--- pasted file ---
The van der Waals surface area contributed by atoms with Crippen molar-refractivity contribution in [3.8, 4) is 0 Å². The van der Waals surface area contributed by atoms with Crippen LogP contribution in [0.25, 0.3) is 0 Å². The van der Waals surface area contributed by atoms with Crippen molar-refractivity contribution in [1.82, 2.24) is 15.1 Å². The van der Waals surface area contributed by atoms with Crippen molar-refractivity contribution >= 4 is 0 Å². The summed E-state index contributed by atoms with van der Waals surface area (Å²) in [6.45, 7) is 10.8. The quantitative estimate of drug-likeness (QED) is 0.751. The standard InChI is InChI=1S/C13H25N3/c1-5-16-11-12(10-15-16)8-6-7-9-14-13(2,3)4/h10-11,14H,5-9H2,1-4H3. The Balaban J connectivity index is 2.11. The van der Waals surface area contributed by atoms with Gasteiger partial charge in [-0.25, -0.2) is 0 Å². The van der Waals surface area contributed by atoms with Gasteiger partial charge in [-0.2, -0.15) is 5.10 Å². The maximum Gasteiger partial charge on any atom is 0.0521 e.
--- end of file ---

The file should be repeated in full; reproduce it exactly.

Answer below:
The van der Waals surface area contributed by atoms with Crippen molar-refractivity contribution in [3.8, 4) is 0 Å². The van der Waals surface area contributed by atoms with Crippen LogP contribution in [0.25, 0.3) is 0 Å². The van der Waals surface area contributed by atoms with Crippen molar-refractivity contribution in [1.82, 2.24) is 15.1 Å². The van der Waals surface area contributed by atoms with Crippen molar-refractivity contribution >= 4 is 0 Å². The summed E-state index contributed by atoms with van der Waals surface area (Å²) in [6.45, 7) is 10.8. The quantitative estimate of drug-likeness (QED) is 0.751. The standard InChI is InChI=1S/C13H25N3/c1-5-16-11-12(10-15-16)8-6-7-9-14-13(2,3)4/h10-11,14H,5-9H2,1-4H3. The Balaban J connectivity index is 2.11. The van der Waals surface area contributed by atoms with Gasteiger partial charge in [-0.25, -0.2) is 0 Å². The van der Waals surface area contributed by atoms with Gasteiger partial charge in [-0.2, -0.15) is 5.10 Å². The maximum Gasteiger partial charge on any atom is 0.0521 e.